Album review: ‘Jawbone’ by The Zealots

SUBTLE BUT STILL POINTED: On their fourth long-player, The Zealots continue to brilliantly showcase the hard-edged, heartland-tinged rock and thoughtful lyricism of singer-songwriter-guitarist George Terry McDonald.

George Terry McDonald is one busy guy. In 2018 — alongside his other creative endeavors as a visual artist — he is releasing two albums of original music. One is Plow, credited to his country/Americana persona, George Trouble; the other is a decidedly more rock-oriented collection, Jawbone, by his band The Zealots. Both are definitely worth a listen, but it’s Jawbone that gets the edge as the most varied and fully realized of the pair of new efforts from McDonald.

Jawbone is The Zealots’ fourth album; McDonald’s first release under The Zealots’ name was Roar of the Crowd, released two decades ago. Even then, McDonald wedded a rocking, melodic approach to thoughtful (and often topical) lyrics on songs like “Jesse Helms.” At first listen, Jawbone might seem less political, but dive more deeply and you’ll discover that McDonald remains a reliable composer of songs that are, so to speak, “about stuff.”

“Wide Open Spaces” kicks off the album in style, with a fetching melody replete with sweet harmonies (courtesy of Amanda Anne Platt) and plenty of peppy mandolin and fiddle. But the tune still rocks, and its good-timing melodic lines are the sly vehicle for a lyric that mentions “fear of random violence” and hearkens back to a time when McDonald admired public servants. That admiration, he sings, “came from profiles in courage,” a nod to JFK.

The Zealots rock harder on “Ceases to Amaze Me,” a barbed-wire cut that suggests a North Carolina version of Alejandro Escovedo circa his Rank & File days. Flat DuoJets’ Dex Romweber — McDonald’s friend and sometime collaborator — guests on lead guitar.

“Nature Fights Back” swings for the fences, combining an anthemic tune and arrangement with a direct lyrical message; it’s the kind of song that should appeal to fans of Bruce Springsteen. “Poppycock” goes in a very different direction, with a vaguely ska feel that suggests early ’80s new wave groups. Ben Hovey’s horns adds some wonderful Tex-Mex texture.

The smoldering “Chameleon” has a dark, vaguely sinister feel. The singing and playing become more impassioned as the song unfolds, and Aaron Price’s piano provides a majestic backing for McDonald’s searing and extended lead guitar outro. “Intensive Care” is a wordy (in a good way) song in the tradition of thoughtful lyricists like Graham Parker and Springsteen (again).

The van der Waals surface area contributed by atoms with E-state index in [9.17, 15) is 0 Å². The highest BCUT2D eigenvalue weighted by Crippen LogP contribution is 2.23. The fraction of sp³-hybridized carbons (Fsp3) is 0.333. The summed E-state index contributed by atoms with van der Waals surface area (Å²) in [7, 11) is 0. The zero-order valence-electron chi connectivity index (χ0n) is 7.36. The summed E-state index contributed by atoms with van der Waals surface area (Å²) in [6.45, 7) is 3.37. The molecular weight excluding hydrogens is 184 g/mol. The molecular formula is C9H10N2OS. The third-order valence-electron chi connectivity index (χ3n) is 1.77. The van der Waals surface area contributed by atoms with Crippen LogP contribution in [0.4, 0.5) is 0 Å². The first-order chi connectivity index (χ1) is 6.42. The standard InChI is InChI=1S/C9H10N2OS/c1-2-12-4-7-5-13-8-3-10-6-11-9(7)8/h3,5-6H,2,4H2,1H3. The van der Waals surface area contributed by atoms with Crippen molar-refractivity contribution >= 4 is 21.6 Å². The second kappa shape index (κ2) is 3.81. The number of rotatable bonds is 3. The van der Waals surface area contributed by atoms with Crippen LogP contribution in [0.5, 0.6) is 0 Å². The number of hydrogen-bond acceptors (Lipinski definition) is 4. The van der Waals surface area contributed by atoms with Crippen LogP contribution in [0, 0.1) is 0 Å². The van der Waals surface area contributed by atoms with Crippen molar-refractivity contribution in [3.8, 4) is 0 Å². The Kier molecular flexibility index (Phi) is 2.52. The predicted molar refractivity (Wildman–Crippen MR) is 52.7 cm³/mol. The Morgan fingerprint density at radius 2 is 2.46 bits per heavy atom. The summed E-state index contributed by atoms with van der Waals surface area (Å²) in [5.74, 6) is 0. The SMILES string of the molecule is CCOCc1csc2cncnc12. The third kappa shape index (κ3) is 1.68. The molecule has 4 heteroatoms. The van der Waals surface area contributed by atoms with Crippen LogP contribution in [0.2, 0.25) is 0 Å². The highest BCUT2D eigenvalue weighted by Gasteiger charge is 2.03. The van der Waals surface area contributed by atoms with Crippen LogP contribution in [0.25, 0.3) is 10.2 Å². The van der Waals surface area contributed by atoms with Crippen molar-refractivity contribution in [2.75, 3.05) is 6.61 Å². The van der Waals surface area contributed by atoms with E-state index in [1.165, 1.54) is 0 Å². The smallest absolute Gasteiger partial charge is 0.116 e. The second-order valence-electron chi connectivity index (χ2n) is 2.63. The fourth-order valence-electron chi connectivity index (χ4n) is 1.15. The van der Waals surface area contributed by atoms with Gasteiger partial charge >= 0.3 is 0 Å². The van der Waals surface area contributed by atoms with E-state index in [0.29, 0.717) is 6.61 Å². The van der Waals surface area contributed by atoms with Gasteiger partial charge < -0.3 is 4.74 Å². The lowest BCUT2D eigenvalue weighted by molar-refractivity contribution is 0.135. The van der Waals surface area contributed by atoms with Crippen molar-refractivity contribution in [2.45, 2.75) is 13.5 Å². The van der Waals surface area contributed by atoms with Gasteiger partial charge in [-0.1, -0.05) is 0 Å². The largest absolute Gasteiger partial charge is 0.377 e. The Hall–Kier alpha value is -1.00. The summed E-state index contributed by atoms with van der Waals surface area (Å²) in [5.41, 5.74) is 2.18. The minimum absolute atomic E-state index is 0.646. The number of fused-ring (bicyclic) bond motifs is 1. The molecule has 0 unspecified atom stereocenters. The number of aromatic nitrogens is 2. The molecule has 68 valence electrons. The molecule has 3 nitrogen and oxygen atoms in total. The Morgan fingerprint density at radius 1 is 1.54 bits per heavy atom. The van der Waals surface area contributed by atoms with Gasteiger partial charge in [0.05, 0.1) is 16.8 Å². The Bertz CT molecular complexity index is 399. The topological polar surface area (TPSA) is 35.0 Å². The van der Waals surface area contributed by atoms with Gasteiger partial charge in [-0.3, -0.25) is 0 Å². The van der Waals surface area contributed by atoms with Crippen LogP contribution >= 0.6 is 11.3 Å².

The reggae flavor of “Another Head” is effective enough, but — though it showcases McDonald’s mastery of genres — the tune feels slightly out of place in this collection. The wide-screen melodrama of “Chasin’ the Dragon” is reminiscent of Jim Steinman’s songwriting for Meat Loaf. “The Right Prescription” and the slow-burning, Midnight Oil-like “Waste of Talent” dig deeper into McDonald’s lyrical talents; both are superbly drawn story songs that conjure mental images to accompany the words. And they rock, too.

The rocking continues with the riff-focused but lyrically oblique “Somebody’s Gotta Pay,” a tale of malaise that pointedly doesn’t provide any easy answers to the questions it poses. After those heavy tunes, “Someday” seems absolutely poppy in its execution. The strains of Americana that inform McDonald’s writing shine through in a rock context here, calling to mind Dave Alvin’s solo work. Again, Price serves as an effective foil, with fervent harmony vocals.

McDonald explores the gruff lower end of his vocal range on the moody “The Cruel Truth.” Musically, the tune is a minor-key surf rocker, but as always with The Zealots, there’s plenty more if one looks under the hood of the sleek and powerful machine.

Jawbone concludes with McDonald’s take on the Samson and Delilah myth of the Old Testament. Some of the lyrics lie beyond this reviewer’s understanding (“Microphone cocktails in your hand / The value of shock expands”) but — like everything else on this consistently impressive album — McDonald sings it like he means it, and that’s enough.


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About Bill Kopp
Author, music journalist, historian, collector, and musician. His first book, "Reinventing Pink Floyd: From Syd Barrett to The Dark Side of the Moon," published by Rowman & Littlefield, is available now. Follow me @the_musoscribe

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